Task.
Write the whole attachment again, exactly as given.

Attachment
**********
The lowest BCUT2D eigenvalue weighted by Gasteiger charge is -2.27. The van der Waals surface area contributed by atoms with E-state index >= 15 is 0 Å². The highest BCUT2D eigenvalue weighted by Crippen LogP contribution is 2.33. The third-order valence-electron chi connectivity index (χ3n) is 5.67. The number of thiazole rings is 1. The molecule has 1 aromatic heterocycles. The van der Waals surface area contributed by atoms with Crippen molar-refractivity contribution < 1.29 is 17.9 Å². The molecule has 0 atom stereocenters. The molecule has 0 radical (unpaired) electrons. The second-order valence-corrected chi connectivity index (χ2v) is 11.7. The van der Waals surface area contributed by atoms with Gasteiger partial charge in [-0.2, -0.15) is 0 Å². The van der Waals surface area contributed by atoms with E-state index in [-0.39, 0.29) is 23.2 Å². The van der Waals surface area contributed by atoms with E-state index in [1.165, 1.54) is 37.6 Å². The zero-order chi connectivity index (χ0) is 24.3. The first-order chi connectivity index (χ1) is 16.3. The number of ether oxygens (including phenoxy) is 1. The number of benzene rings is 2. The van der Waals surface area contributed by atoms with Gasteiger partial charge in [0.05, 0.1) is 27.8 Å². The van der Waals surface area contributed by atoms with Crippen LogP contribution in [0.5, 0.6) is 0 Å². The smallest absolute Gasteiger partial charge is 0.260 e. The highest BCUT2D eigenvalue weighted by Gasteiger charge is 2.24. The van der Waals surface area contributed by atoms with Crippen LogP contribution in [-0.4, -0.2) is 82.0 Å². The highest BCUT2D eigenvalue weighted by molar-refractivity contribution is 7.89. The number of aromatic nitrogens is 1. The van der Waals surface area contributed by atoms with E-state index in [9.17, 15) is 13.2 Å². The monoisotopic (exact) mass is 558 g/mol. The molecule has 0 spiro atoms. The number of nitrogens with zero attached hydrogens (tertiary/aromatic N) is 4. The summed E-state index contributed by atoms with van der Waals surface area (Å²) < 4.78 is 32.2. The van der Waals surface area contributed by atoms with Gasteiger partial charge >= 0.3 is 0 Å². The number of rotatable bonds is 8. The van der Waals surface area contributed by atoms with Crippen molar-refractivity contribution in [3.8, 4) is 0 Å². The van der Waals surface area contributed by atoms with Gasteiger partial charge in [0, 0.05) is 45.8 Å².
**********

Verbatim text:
The lowest BCUT2D eigenvalue weighted by Gasteiger charge is -2.27. The van der Waals surface area contributed by atoms with E-state index >= 15 is 0 Å². The highest BCUT2D eigenvalue weighted by Crippen LogP contribution is 2.33. The third-order valence-electron chi connectivity index (χ3n) is 5.67. The number of thiazole rings is 1. The molecule has 1 aromatic heterocycles. The van der Waals surface area contributed by atoms with Crippen molar-refractivity contribution < 1.29 is 17.9 Å². The molecule has 0 atom stereocenters. The molecule has 0 radical (unpaired) electrons. The second-order valence-corrected chi connectivity index (χ2v) is 11.7. The van der Waals surface area contributed by atoms with Gasteiger partial charge in [-0.2, -0.15) is 0 Å². The van der Waals surface area contributed by atoms with E-state index in [-0.39, 0.29) is 23.2 Å². The van der Waals surface area contributed by atoms with E-state index in [1.165, 1.54) is 37.6 Å². The zero-order chi connectivity index (χ0) is 24.3. The first-order chi connectivity index (χ1) is 16.3. The number of ether oxygens (including phenoxy) is 1. The number of benzene rings is 2. The van der Waals surface area contributed by atoms with Gasteiger partial charge in [0.05, 0.1) is 27.8 Å². The van der Waals surface area contributed by atoms with Crippen LogP contribution in [0.5, 0.6) is 0 Å². The smallest absolute Gasteiger partial charge is 0.260 e. The highest BCUT2D eigenvalue weighted by Gasteiger charge is 2.24. The van der Waals surface area contributed by atoms with Crippen LogP contribution in [-0.4, -0.2) is 82.0 Å². The highest BCUT2D eigenvalue weighted by molar-refractivity contribution is 7.89. The number of aromatic nitrogens is 1. The van der Waals surface area contributed by atoms with E-state index in [9.17, 15) is 13.2 Å². The monoisotopic (exact) mass is 558 g/mol. The molecule has 0 spiro atoms. The number of nitrogens with zero attached hydrogens (tertiary/aromatic N) is 4. The summed E-state index contributed by atoms with van der Waals surface area (Å²) < 4.78 is 32.2. The van der Waals surface area contributed by atoms with Gasteiger partial charge >= 0.3 is 0 Å². The number of rotatable bonds is 8. The van der Waals surface area contributed by atoms with Crippen molar-refractivity contribution in [3.8, 4) is 0 Å². The van der Waals surface area contributed by atoms with Gasteiger partial charge in [0, 0.05) is 45.8 Å².